Home Historical art A historic Beirut home damaged in the devastating explosion at the city’s port is being rebuilt at the Victoria & Albert Museum

A historic Beirut home damaged in the devastating explosion at the city’s port is being rebuilt at the Victoria & Albert Museum

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Almost two years have passed since the devastating explosion of a large cache of ammonium nitrate in the port of Beirut in Lebanon. Among the death toll of more than 217 and 7,000 injured, it is also the damage that occurred in the neighboring districts of Gemmayzeh and Mar Mikhaël. The blast destroyed entire old houses and caused immeasurable damage to the structures and facades of some of the most unique examples of 19th century Ottoman-Venetian buildings in the Middle East.

Franco-Lebanese architect Annabel Karim Kassar addresses the events by highlighting the cultural value of architectural restoration in her large-scale installation at the Victoria and Albert Museum. Title The Lebanese house: saving a house, saving a citythe installation is a poetic response to the devastation, tracing the architect’s personal crusade to restore one of the finest remaining examples of Ottoman-Venetian houses in old Beirut.

The north facade of the original house in Beirut. © ColombeClier

Built in the museum by craftsmen from Beirut (overflown for the construction of the facade), the reconstruction by installation of the most eye-catching element of the house, the triple arcade of the facade, draws the visitor’s gaze to the sky. The replica aims to evoke a visual experience similar to that of wandering the cobbled streets of old Beirut.

The triple arched front also accompanies a seating area in the traditional style Liwan style, often placed in the grand entrance halls of such homes. The from liwan the seats are made of upholstered mattress-like pillows and the low seat offers visitors the opportunity to sit comfortably. Kassar’s installation invites viewers to contemplate and imagine the sensory experience of being in such a house where the high ceilings and the infused Mediterranean sunlight filtering through the large panes of the triple arcade evoke an experience of calm. .

A painted decor in the original house. © ColombeClier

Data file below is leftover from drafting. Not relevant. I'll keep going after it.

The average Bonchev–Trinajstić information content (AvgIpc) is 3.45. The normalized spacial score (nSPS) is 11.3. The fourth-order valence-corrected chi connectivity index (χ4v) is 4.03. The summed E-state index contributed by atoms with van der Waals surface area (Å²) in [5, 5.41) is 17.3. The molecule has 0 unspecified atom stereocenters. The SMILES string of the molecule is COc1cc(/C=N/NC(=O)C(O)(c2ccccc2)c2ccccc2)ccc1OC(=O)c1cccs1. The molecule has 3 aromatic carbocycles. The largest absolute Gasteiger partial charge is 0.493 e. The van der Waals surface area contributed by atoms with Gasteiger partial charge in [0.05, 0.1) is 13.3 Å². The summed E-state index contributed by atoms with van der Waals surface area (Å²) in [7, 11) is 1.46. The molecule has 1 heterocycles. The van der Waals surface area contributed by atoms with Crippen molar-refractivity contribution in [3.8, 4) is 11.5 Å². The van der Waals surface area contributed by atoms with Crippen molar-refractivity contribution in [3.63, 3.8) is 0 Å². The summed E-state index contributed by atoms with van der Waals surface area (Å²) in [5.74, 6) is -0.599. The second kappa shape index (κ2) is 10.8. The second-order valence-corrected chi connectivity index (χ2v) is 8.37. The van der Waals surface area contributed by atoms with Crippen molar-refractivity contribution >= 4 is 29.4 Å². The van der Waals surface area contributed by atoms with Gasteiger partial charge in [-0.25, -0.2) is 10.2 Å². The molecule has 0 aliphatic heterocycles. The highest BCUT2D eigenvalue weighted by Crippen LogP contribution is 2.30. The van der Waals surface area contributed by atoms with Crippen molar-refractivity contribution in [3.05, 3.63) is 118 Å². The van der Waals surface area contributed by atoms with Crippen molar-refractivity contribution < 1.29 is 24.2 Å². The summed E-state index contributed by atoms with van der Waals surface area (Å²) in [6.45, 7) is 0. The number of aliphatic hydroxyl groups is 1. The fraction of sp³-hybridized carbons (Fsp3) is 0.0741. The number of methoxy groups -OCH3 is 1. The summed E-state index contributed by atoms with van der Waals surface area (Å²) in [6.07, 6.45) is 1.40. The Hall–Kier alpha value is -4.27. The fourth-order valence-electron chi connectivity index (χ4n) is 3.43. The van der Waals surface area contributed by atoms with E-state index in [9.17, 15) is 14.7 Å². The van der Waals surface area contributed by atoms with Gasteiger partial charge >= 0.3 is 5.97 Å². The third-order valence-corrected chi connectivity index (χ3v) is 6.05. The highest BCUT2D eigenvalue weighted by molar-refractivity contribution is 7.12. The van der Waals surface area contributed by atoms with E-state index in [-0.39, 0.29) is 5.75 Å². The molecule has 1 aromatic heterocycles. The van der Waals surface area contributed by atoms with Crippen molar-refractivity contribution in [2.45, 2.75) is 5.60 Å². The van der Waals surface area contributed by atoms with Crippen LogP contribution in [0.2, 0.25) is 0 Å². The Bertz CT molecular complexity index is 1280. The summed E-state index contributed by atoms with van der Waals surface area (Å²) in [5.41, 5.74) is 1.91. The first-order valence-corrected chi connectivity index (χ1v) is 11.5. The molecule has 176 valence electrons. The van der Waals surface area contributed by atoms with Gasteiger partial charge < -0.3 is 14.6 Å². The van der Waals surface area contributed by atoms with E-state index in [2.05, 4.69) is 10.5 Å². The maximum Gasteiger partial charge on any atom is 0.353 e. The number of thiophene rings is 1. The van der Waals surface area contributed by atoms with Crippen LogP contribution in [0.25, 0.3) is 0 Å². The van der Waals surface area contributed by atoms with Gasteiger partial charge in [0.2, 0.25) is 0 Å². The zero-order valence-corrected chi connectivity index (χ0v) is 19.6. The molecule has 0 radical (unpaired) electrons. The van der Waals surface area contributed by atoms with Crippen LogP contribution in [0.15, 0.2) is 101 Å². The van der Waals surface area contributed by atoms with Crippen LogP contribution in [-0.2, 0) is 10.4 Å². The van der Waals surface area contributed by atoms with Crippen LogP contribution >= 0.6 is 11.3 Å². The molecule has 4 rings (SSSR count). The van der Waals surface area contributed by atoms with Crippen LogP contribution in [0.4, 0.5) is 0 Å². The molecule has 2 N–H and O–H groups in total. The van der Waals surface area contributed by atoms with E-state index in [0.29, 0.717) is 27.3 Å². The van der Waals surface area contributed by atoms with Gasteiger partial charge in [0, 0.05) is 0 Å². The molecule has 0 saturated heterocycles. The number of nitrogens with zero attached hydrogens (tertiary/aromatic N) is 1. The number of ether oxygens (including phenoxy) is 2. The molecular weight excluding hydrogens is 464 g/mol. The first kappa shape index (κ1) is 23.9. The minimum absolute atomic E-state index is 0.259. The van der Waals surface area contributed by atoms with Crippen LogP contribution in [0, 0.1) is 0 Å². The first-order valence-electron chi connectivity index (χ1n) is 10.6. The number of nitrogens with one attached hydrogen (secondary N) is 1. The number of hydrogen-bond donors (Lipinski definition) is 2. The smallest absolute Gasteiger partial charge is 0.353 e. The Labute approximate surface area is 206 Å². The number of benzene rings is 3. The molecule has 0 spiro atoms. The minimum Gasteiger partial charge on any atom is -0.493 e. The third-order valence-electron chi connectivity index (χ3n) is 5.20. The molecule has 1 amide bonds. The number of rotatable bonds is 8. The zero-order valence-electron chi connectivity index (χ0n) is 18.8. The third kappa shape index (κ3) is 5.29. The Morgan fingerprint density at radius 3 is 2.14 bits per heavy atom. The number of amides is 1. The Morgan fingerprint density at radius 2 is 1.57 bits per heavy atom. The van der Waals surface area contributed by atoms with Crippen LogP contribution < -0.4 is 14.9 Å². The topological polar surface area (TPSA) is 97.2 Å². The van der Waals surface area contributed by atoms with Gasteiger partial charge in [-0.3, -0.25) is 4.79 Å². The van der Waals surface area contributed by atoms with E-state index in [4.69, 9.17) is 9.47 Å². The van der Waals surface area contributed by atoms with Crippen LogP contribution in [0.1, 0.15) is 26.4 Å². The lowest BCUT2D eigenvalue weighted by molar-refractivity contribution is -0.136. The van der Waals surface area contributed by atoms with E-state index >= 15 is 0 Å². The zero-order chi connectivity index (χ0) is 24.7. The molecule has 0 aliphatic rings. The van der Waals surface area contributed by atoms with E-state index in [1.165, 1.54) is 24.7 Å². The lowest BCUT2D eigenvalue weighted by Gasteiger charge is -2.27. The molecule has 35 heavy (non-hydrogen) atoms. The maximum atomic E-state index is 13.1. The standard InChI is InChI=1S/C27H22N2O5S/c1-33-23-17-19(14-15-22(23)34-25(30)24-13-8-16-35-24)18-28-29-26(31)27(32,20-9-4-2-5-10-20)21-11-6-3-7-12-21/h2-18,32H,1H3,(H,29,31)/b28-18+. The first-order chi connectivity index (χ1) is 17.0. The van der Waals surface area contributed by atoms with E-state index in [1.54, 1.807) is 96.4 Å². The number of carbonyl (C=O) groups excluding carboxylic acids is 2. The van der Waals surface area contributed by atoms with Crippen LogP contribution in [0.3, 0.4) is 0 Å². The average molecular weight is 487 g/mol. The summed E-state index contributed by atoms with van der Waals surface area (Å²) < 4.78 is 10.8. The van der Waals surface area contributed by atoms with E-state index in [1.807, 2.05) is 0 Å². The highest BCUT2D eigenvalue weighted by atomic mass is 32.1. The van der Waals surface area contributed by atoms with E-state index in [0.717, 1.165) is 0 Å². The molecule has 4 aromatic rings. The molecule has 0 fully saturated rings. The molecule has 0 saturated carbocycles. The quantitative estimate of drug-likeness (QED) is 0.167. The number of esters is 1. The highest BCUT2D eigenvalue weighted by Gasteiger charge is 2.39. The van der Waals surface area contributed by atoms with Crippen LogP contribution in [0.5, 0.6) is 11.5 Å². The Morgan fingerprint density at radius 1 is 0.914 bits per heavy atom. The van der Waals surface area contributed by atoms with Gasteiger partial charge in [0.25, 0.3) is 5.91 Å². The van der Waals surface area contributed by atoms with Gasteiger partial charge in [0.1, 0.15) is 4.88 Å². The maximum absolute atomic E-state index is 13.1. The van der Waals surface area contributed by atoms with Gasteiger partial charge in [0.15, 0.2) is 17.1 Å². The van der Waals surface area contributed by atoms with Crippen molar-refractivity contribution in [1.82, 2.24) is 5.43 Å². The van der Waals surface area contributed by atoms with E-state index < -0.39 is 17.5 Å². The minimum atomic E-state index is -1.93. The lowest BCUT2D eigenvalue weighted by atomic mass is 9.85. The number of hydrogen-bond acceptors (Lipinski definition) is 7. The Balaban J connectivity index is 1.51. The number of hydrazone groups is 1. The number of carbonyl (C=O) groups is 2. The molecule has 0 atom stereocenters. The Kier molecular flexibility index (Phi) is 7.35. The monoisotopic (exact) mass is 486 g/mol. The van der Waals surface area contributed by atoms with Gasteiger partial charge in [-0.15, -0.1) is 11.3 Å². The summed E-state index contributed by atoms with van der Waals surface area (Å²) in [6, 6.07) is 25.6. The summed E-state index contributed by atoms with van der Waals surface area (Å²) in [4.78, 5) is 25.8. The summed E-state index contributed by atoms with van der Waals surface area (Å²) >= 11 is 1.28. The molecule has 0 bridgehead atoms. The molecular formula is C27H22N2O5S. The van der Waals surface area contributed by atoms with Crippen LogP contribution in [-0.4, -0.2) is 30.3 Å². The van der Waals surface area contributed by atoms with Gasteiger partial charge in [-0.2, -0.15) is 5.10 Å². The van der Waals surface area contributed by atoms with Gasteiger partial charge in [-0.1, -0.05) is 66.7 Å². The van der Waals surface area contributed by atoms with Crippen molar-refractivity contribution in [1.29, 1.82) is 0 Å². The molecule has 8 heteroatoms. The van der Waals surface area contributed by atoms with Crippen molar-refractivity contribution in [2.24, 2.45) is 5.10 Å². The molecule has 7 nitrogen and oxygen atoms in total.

The installation includes a digital archive allowing visitors to explore various architectural elements of ancient houses in Beirut, such as balconies, cornices, wooden lattice roofs and plaster painted ceilings that uniquely identify a vernacular particular Lebanese architectural structure that has been formed over the years from the influences of Byzantine, Classical and Phoenician culture and history in the old port city.

The installation is accompanied by three films commissioned by Kassar’s AKK architecture firm. Directors Wissam Charaf and Florence Strauss present films in which they interview subjects across Beirut about the emotional impact the explosion had on citizens of various enclaves in the city. It also describes the effect that the physical destruction of private and public spaces has had on a country already rocked by political and economic turmoil. “We believe that by saving a building, you can save a city,” says Kassar.

Kassar’s history in preserving Beirut’s ancient buildings dates back to her work restoring Beirut’s old historic market district, a project she won in an international competition after the end of the lebanese civil war. Today, the Souks, a central shopping district in downtown Beirut, have been integrated into Beirut’s daily commercial life and have helped connect the two sides of a city once separated by daily fighting. The success of architectural restoration efforts has helped make Beirut a glamorous shopping and leisure destination in the region. Moreover, today it serves as an example to the governments of neighboring countries like Egypt, which has also begun to restore its historic markets to preserve the cultural significance of these sites.

There is no doubt that Kassar understands the importance of architectural preservation not just in his own city, but across the region: “This installation seeks to express important lessons in urban restoration and renewal that can be applied elsewhere. “, she says. “That local and international communities must be mobilized and directly involved, to protect their common urban heritage. And this restoration does not consist in recreating a synthetic history but in finding a new living function for traditional buildings, an approach which is at the heart of my work.